What is Gold Standard

The gold standard was a fixed exchange rate system that operated as the primary monetary regime of the international economy from the late 19th century through to the outbreak of World War I. The apparent virtues of the gold standard lay in (1) its ability to eliminate exchange rate risk, thereby facilitating trade and international investment and (2) its ability as a self-equilibriating mechanism to eliminate balance of payments problems.
The operation of the gold standard required the monetary authorities of each nation to adhere to certain basic principles. First, the money supply of each country (in the form of bank notes and bank deposits) was directly linked to the gold reserves held by the monetary authorities. Second, the monetary authorities would always be willing to exchange a specified weight of gold for any amount of its currency presented to it at a pre-defined fixed rate. Throughout the 19th century, countries such as Great Britain, France, Germany, and the United States all linked their currencies to gold in this manner. The outcome of this was a fixed and stable rate of exchange between the respective currencies. To take one example, the price of one ounce of gold in Britain and the United States was set at £3 17s. 10.56? and $20.67, respectively. With both currencies permanently equivalent to a definite weight of gold, the price of one unit of sterling expressed in terms of dollars was therefore fixed at £1 = $4,866.
The gold standard not only served as a stimulus to trade and investment by removing the risk of loss from exchange rate fluctuations, but also provided an automatic mechanism for maintaining a nation’s balance of payments in equilibrium. We can illustrate this idea by means of a simple example. Let us assume that there are two countries, X and Y, and that country X is experiencing a prolonged balance of payments deficit. How would this problem be resolved?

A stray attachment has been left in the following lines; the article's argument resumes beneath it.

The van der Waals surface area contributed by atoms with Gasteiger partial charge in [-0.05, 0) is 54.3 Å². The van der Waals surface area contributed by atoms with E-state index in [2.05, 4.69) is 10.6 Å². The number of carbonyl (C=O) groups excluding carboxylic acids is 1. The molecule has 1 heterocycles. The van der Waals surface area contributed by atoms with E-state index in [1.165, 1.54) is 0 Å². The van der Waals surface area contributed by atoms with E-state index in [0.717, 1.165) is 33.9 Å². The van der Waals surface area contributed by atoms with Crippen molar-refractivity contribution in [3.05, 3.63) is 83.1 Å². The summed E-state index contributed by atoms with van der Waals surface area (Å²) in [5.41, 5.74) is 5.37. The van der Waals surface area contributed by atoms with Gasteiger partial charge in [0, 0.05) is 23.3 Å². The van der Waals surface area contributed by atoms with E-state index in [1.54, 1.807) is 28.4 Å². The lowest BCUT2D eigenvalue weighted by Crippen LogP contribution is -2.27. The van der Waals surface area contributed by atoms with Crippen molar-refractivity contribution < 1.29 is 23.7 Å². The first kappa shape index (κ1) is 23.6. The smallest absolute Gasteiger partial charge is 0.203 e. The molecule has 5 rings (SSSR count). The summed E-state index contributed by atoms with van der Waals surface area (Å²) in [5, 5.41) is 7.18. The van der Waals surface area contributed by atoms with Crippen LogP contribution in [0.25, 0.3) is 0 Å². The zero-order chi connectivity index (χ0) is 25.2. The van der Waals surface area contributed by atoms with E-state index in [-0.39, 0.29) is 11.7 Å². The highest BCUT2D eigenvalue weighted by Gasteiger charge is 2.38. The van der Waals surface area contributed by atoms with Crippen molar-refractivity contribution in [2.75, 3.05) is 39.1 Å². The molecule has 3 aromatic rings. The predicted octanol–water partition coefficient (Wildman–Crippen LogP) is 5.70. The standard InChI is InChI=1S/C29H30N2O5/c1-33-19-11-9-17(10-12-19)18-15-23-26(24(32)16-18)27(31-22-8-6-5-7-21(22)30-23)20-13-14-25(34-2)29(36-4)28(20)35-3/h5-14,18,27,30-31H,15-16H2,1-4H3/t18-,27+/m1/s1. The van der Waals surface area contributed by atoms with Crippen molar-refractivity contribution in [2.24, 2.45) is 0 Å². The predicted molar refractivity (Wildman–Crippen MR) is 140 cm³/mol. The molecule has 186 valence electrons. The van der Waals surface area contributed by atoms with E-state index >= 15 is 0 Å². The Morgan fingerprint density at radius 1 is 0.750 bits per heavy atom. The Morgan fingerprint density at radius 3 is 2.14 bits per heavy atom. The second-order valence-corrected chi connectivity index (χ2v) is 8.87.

Given that the gold standard represented a fixed exchange rate system, a downward movement in the exchange value of country Xs currency such as deliberate monetary authority devaluation would almost certainly be ruled out. If devaluation were pursued, it could undermine confidence in country Xs currency if it was expected that X would resort to such measures were she to get into future balance of payments difficulties. An alternative method to resolve this excess of imports over exports would be to settle such debts in terms of international gold movements. Based on the above-mentioned relationship between the nation’s money supply and her gold reserves, the shipment of gold from country X to country ^ would lead to the contraction of the money supply in X and the expansion of the money supply in Y.
The contraction of the domestic money supply in X would, in turn, lead to reductions in the money cost of production (deflation) that would act to reduce demand for imports and stimulate exports. In contrast, the expansion of the domestic money supply in Y would lead to an increase in the money costs of production (inflation) that would reduce exports and stimulate the demand for imports. Thus, under the gold standard, international gold movements appear to be a perfect, self-equilibriating mechanism that brings about changes in expenditure and prices sufficient to eliminate a balance of payments deficit. Yet there are numerous situations that could act to undermine its success. In the above example, the monetary authorities in country X could speed up the adjustment process, and so facilitate speedy gold movements, by lowering their discount rate relative to that in country Y.
However, historical research has suggested that few central banks throughout the 19th century actually adhered to the “rules of the game” and did not always vary their discount rates in the prescribed manner. We should also note that there is no guarantee that the necessary relationship between money supply and price level movements would function properly so as to eliminate the trade deficit.
For example, the necessary fall in the money cost of production in country X would not take place if labor within the country refused to accept reductions in wage rates.
The gold standard was dealt a severe blow by the economic chaos of World War I, and finally collapsed during the Great Depression of the early 1930s. After World War II, the gold standard was replaced by the Bretton Woods fixed exchange rate system, which lasted from 1947 until 1972. This was essentially a special form of the gold standard, referred to as a gold exchange standard, in which the exchange rates of other currencies were fixed, via the U.S. dollar, against gold.